Acknowledgments; 1 A Systematic Approach Reconsidered; 1.1 Theological Approaches to the Topic of Wrath; 1.2 Renewed Interest in the Divine Perfections; 1.3 Purpose, Plan and Limitations; PART ONE; 2 The Subject Matter of the Doctrine of the Divine Perfections: Content Impressing Form; 2.1 The Living God; 2.2 The Self-Named God: Father, Son and Holy Spirit; 2.3 The Eternal God; 3 The Arrangement and Inner Logic of the Divine Perfections:Form Reflecting Content; 3.1 Efficiency and the Way of Intensification: Francis Turretin on the Reformed Orthodoxy Arrangement of the Attributes; 3.2 Beyond the Subjectivity of Morals and Doctrine: Friedrich Schleiermacher on the Attributes which Relate to the Immediate Self-Consciousness; 3.3 An Overflowing Depth: Karl Barth on God's Love in Freedom Modes of Divine Perfection; PART TWO; 4 The Lord's Vineyard and the Rule of his Generosity: Matthew 20:1-16 and Isaiah 5:1-7; 4.1 The Image of the Vineyard; 4.2 The Righteousness of God: Self-Identical in Every Mode; 4.3 The Living Parable; 5 Wrath, Righteousness, and the Acquittal of the Guilty: Romans 3:21-26 and Exodus 34:6-7; 5.1 Sinners under God's Wrath; 5.2 The Gift of Jesus Christ: Wrath and the Exchange of Death for Life; 5.3 Acquittal of the Guilty; 6 Publication of Salvation and Final Judgment: Revelation 14:14-20 .... and Amos 3:2; 6.1 The Righteous God, the Hope of the Persecuted; 6.2 Wrath, History and the Divine Pedagogy; Bibliography; Subject Index; Scripture Index.
Dr Jeremy Wynne holds a doctorate in Systematic Theology from King's College, University of Aberdeen.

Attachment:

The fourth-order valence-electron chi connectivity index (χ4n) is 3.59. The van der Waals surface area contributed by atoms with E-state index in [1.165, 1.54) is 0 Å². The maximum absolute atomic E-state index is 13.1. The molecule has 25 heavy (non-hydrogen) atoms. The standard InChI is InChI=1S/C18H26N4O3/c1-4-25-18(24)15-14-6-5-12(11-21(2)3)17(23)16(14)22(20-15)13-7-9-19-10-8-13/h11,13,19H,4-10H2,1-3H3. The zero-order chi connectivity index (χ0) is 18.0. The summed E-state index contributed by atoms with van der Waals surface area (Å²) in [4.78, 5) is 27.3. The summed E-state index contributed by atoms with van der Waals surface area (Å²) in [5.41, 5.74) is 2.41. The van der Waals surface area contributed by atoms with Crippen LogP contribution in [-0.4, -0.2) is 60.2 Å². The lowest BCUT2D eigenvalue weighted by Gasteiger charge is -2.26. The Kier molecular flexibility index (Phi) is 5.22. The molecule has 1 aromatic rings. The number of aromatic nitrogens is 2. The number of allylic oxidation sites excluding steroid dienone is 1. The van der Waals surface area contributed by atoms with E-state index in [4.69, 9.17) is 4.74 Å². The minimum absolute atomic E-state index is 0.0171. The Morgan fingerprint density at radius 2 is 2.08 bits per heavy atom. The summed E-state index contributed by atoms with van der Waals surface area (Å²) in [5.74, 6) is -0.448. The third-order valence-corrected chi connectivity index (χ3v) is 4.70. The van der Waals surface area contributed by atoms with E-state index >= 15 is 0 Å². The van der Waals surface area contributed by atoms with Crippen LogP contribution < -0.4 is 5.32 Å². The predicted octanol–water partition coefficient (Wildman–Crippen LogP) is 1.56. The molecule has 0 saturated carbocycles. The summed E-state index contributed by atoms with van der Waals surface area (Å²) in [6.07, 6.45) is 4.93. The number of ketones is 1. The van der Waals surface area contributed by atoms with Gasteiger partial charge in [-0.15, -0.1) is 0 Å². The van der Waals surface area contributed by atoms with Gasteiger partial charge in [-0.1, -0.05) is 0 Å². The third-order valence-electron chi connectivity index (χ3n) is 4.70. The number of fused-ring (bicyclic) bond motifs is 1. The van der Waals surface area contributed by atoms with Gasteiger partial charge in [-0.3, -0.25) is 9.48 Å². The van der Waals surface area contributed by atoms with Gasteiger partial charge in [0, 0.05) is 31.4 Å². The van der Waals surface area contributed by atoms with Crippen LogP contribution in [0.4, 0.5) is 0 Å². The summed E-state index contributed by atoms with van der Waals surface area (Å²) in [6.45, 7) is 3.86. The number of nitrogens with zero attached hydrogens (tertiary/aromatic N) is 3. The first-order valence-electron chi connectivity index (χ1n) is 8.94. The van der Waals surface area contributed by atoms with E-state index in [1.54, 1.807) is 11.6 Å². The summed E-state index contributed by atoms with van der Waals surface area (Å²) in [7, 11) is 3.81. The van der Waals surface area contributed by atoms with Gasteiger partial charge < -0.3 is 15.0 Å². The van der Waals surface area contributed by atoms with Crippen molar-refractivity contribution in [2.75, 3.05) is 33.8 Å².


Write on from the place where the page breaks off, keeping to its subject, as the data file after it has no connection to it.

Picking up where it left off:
'Talk of divine wrath stands at the margins of much contemporary theology, and the great merit of this fine essay is not simply to recall attention to a neglected scriptural theme but to show how it belongs to a well-ordered account of God's perfect righteousness. This is a potent exercise in exegetical dogmatics--well-researched, carefully argued, and elegantly presented--that should be of considerable interest both in the church and the academy.' - Donald Wood, Lecturer in Systematic Theology, Department of Divinity and Religious Studies, University of Aberdeen, UK. - Donald Wood 'Wrath Among the Perfections of God's Life sets out to correct a long-standing deficit in modern academic theology, the hostility toward Divine wrath as an attribute of the Divine nature. As such, the book itself is decidedly modern in its approach and content: while Lactantius, Irenaeus and Nyssa make important but slender contributions to the work, Schleiermacher, Barth, and Bavinck dominate. The Protestant scholastics -notably Turretin -come in for close attention, and through them, Calvin's Institutes. This is natural, for the opposition to Divine wrath as an attribute, or even aspect, of God's nature is born of the modern era, and has become axiomatic in Schleiermacher, Ritschl, and present-day adherents. This lacuna extends to Biblical scholarship in the modern vein, as this work amply demonstrates. Wynne shows a fine range in his treatment of contemporary authors, moving deftly from analytic philosophers, to systematicians such as Webster, Jungle and Tanner, to secondary authorities on Reformed dogmatics. Wynne's aim is to open up conceptual and doctrinal space for Divine wrath within the life of God: such wrath, he argues, should be set out as a mode of God's righteousness, serving the end of God's merciful justification of the ungodly. Wynne has shown independence of mind and judgment; he has marshaled extensive research in primary and secondary materials; he has argued a clear and sustained thesis through careful and rigorous conceptual analysis. Most importantly, Wynne has taken a doctrine self-evidently central to Christian teaching in the pre-modern era, the wrath of the Living God, and brought it back into conversation with modern academic theology and exegesis -a fine scholarly gift to theology.' - Kate Sonderegger, Professor of Theology, Virginia Theological Seminary, USA. - Kate Sonderegger